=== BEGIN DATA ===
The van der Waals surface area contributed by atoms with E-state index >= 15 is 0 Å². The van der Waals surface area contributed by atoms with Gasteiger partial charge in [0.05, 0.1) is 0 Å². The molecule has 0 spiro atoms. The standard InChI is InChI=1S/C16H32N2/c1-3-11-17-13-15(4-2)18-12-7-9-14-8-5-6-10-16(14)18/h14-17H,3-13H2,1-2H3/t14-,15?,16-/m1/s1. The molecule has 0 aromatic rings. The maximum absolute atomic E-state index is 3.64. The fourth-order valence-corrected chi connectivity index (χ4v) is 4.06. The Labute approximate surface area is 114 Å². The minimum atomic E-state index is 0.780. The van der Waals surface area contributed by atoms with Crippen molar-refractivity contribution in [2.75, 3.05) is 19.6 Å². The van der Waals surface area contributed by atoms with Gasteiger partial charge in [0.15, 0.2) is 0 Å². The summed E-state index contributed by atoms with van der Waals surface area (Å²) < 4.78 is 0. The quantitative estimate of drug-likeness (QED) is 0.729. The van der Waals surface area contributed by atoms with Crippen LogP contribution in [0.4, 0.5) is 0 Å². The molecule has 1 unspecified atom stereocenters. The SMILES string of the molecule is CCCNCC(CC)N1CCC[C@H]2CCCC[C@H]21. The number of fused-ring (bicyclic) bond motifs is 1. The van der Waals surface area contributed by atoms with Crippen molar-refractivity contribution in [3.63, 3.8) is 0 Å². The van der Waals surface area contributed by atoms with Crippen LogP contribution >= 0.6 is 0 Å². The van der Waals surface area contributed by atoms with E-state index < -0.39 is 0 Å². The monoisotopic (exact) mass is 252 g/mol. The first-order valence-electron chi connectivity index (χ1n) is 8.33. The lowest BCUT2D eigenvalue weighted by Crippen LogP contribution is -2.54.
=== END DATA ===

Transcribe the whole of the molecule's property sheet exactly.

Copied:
The van der Waals surface area contributed by atoms with E-state index >= 15 is 0 Å². The van der Waals surface area contributed by atoms with Gasteiger partial charge in [0.05, 0.1) is 0 Å². The molecule has 0 spiro atoms. The standard InChI is InChI=1S/C16H32N2/c1-3-11-17-13-15(4-2)18-12-7-9-14-8-5-6-10-16(14)18/h14-17H,3-13H2,1-2H3/t14-,15?,16-/m1/s1. The molecule has 0 aromatic rings. The maximum absolute atomic E-state index is 3.64. The fourth-order valence-corrected chi connectivity index (χ4v) is 4.06. The Labute approximate surface area is 114 Å². The minimum atomic E-state index is 0.780. The van der Waals surface area contributed by atoms with Crippen molar-refractivity contribution in [2.75, 3.05) is 19.6 Å². The van der Waals surface area contributed by atoms with Gasteiger partial charge in [0.15, 0.2) is 0 Å². The summed E-state index contributed by atoms with van der Waals surface area (Å²) < 4.78 is 0. The quantitative estimate of drug-likeness (QED) is 0.729. The van der Waals surface area contributed by atoms with Crippen LogP contribution in [0.4, 0.5) is 0 Å². The molecule has 1 unspecified atom stereocenters. The SMILES string of the molecule is CCCNCC(CC)N1CCC[C@H]2CCCC[C@H]21. The number of fused-ring (bicyclic) bond motifs is 1. The van der Waals surface area contributed by atoms with Crippen molar-refractivity contribution in [3.63, 3.8) is 0 Å². The van der Waals surface area contributed by atoms with Crippen LogP contribution >= 0.6 is 0 Å². The van der Waals surface area contributed by atoms with E-state index < -0.39 is 0 Å². The monoisotopic (exact) mass is 252 g/mol. The first-order valence-electron chi connectivity index (χ1n) is 8.33. The lowest BCUT2D eigenvalue weighted by Crippen LogP contribution is -2.54.